6. Religion and the Politics of Explanation
Sixth lecture of Professor Jeffrey Stout's Gifford Lecture Series.
Date: Thursday 11 May 2017, 5.30 - 6.30pm
The lecture may be followed by questions. Latest finishing time is 7pm.
Venue: Business School Auditorium, 29 Buccleuch Place, Edinburgh, EH8 9JS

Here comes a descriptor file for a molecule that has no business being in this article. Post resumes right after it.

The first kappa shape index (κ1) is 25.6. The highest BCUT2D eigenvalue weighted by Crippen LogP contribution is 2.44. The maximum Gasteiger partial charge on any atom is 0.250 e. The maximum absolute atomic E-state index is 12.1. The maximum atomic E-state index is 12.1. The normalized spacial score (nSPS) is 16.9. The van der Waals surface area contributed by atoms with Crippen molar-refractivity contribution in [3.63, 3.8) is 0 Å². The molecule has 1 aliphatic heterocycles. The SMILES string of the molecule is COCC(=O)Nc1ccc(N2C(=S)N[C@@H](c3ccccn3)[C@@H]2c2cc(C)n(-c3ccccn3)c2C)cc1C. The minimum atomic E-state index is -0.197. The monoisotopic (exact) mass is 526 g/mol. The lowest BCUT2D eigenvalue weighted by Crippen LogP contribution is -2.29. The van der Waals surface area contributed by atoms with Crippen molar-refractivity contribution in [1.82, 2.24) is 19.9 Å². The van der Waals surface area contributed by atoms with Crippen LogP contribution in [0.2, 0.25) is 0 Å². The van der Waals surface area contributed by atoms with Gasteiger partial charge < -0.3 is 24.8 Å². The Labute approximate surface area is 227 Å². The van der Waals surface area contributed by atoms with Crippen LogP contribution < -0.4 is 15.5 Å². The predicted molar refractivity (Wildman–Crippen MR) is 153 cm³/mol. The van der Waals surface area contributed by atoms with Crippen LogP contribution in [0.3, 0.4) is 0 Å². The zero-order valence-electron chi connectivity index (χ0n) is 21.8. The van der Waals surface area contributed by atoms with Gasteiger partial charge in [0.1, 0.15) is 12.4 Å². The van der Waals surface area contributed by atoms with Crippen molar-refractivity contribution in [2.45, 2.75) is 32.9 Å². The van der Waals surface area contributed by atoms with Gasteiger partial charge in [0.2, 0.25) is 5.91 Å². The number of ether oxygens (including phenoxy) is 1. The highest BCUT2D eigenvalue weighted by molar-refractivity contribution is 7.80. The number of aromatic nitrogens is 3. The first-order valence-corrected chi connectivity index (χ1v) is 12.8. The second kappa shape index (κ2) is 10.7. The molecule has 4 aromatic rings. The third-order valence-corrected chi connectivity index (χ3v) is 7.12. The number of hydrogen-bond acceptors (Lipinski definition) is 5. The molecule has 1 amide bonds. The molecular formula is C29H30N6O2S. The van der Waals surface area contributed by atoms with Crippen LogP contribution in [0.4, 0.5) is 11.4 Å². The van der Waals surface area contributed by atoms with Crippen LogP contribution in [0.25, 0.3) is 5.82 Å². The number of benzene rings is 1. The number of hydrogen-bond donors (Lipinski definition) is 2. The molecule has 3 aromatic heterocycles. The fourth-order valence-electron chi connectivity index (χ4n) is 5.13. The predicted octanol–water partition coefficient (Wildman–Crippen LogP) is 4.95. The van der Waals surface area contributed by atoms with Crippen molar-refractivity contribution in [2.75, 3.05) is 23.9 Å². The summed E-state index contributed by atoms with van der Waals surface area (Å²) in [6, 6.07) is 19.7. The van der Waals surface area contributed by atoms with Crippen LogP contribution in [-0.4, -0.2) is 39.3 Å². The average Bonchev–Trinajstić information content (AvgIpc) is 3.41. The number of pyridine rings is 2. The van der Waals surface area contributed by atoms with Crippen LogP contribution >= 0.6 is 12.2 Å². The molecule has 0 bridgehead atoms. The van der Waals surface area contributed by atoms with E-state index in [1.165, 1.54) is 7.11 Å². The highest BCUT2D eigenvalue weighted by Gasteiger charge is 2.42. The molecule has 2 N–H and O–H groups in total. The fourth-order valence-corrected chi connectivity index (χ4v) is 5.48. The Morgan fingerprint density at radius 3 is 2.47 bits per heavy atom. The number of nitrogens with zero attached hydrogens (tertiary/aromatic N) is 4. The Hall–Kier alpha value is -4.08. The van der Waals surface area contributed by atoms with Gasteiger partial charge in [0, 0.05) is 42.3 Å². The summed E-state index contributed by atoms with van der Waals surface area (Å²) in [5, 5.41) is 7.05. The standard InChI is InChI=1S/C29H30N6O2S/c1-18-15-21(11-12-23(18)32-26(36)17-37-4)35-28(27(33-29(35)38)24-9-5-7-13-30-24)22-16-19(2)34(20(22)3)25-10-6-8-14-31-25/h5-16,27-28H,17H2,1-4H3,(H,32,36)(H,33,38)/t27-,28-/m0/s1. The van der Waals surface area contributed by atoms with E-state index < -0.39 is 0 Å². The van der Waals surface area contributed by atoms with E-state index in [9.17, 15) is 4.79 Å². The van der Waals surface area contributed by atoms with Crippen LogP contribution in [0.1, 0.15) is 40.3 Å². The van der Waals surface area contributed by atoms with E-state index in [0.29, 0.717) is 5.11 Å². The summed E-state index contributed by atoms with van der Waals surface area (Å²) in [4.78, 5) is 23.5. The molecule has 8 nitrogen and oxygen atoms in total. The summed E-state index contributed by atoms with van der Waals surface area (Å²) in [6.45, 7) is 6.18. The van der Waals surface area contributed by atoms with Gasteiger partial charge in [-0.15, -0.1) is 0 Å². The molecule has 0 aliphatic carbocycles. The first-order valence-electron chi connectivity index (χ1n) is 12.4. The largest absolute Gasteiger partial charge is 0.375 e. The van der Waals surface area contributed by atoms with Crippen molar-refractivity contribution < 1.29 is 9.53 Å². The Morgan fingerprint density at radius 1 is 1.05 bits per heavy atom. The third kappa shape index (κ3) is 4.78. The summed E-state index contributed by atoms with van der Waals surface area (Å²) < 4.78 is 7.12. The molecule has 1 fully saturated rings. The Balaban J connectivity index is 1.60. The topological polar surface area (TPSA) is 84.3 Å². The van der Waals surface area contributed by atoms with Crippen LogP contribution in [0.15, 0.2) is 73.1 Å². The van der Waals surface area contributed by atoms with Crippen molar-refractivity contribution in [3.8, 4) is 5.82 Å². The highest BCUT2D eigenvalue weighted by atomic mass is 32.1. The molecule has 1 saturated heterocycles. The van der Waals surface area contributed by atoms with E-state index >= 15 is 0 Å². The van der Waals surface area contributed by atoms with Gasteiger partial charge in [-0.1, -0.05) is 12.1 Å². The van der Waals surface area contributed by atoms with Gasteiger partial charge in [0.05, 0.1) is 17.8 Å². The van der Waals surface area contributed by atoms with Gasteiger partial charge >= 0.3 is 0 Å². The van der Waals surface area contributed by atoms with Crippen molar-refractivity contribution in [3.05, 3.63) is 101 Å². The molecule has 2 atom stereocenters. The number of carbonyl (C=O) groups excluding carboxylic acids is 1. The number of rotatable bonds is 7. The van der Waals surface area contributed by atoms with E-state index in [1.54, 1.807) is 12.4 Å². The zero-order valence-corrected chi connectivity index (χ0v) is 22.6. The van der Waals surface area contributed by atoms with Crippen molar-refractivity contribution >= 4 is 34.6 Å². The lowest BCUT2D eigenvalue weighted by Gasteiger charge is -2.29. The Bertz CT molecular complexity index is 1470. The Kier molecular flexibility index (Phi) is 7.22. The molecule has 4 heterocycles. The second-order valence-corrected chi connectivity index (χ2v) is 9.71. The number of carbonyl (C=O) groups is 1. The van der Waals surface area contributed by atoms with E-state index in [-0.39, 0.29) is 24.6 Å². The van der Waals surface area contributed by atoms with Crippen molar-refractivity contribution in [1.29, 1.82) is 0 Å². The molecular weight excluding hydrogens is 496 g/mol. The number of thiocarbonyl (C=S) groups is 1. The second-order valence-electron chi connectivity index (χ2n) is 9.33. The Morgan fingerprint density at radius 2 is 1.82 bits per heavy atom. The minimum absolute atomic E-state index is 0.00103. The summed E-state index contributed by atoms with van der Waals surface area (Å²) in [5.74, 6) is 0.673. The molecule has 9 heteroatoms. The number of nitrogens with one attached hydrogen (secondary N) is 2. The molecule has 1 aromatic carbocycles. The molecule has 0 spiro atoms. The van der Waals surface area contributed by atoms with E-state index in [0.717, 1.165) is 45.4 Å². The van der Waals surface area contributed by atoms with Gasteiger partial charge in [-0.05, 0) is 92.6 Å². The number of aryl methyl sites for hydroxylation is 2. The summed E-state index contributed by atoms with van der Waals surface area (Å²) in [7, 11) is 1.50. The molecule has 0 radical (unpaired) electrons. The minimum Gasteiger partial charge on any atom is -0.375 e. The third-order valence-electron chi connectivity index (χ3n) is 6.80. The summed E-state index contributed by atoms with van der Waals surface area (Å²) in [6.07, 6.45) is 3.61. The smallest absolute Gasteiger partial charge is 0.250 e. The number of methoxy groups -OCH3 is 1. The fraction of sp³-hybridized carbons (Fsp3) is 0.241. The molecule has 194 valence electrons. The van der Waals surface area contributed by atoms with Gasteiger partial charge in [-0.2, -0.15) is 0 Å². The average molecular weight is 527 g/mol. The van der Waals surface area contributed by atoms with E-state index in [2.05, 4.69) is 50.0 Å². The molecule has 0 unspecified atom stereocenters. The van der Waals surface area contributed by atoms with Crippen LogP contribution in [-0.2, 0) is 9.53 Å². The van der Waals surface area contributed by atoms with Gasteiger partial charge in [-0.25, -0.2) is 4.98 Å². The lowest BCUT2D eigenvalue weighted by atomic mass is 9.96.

Like Livy, King used a distinction between ethical and unethical religion to explain social ills. Malcolm X and James Baldwin retained the distinction but rejected King’s pacifist Christianity. Reductive ideology critique and value-free social science abandon the distinction, but for conflicting reasons. Some scholars advise against using the term 'religion' at all. What shall we make of these approaches? Cornel West borrows from each pragmatically. The experience of catastrophe disrupts both the politics of lowered stakes and the academic pretense of neutrality. If some events are horrendous and some are glorious, something in our midst must be worthy of reverent protection, celebration, and sacrifice. If we find that the word 'religion' blocks the discussion, we can restate our concerns in other words. The task of cultivating resistance to tyranny, solidarity with the oppressed, and self-reliant piety will remain. And the history of religion-talk will be good to know.